UC Berkeley Charter Day anniversary banners altered to criticize controversial campus decisions

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Banners celebrating UC Berkeley’s 150th Charter Day anniversary were recently altered to display messages highlighting controversial acts in the campus’s history.

The altered banners displayed messages including, “Campus buildings are named after colonizer D.P. Barrows and slaveholder J. LeConte” and “UC Berkeley has only returned 313 of 10,000 Native American remains held by the campus.”

Campus spokesperson Roqua Montez said in an email that five banners in total were altered and the banners have since been returned to their original conditions. Montez added that the banners were held up with masking tape on top of the original banners and that an instance like this had never occurred before.

“Since the banners were restored without any apparent damage, we consider the matter closed,” Montez said in an email.

One banner included a message about the UC workers’ union — American Federation of State, County and Municipal Employees, or AFSCME, Local 3299 — that read, “According to AFSCME, starting wages for UC service jobs are 23% lower for black women than for white men.” But AFSCME spokesperson John de los Angeles said the union was not responsible for posting these banners.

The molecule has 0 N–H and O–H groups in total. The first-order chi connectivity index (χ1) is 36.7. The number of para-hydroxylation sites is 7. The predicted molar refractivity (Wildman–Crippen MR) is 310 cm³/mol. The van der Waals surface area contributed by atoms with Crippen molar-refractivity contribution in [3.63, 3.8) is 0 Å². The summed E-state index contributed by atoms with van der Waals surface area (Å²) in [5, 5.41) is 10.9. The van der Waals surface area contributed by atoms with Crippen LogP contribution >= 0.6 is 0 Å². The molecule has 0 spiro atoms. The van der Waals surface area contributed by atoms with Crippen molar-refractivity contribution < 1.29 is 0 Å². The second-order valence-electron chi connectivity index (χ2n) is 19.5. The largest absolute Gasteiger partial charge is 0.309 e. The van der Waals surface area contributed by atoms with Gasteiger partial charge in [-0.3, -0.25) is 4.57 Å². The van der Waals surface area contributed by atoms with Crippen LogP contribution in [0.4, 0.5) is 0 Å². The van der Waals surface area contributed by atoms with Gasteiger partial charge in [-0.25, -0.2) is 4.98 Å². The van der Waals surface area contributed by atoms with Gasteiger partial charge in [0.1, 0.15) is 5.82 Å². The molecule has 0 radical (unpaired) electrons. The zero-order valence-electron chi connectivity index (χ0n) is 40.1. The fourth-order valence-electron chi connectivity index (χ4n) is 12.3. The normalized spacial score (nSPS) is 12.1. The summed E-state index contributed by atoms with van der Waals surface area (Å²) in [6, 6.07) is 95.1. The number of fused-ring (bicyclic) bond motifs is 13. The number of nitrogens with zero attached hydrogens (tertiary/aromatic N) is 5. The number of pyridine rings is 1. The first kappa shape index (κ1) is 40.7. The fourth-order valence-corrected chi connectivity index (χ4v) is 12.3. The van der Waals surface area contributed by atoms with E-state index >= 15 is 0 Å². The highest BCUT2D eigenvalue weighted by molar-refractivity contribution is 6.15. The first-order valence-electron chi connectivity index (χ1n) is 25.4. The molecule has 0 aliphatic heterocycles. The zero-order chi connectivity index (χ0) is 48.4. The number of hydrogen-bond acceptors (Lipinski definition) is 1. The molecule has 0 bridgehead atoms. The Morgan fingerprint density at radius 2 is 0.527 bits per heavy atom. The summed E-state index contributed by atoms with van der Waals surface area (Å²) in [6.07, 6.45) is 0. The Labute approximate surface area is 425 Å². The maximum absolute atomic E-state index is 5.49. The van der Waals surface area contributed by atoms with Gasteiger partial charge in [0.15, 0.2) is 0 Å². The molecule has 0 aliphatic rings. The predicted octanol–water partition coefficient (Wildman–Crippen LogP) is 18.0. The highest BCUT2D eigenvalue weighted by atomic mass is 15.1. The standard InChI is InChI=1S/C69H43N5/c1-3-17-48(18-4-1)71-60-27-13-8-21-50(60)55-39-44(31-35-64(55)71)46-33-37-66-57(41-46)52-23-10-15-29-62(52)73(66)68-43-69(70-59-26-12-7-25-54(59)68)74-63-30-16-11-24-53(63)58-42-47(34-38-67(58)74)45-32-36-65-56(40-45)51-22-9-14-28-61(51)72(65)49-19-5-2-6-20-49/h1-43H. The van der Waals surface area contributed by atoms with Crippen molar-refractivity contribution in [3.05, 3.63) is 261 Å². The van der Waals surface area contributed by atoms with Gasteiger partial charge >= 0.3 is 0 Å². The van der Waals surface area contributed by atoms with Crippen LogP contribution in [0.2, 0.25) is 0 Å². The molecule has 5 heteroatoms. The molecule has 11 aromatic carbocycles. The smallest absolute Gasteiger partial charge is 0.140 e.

No information regarding the party responsible for creating and posting these banners had been released as of press time.

Students voiced support for the messages on the altered banners, but campus sophomore Lesly Ardon was critical of the use of banners to display these messages.

“I feel like the idea of calling out the UC institution is good, but I don’t think people pay attention to (the banners) — I know I don’t,” Ardon said. “I think the way that they go about presenting information like the ones on the banners needs to be fixed.”

Amanda Bradford is the lead academics and administration reporter. Contact her at [email protected] and follow her on Twitter at @amandabrad_uc.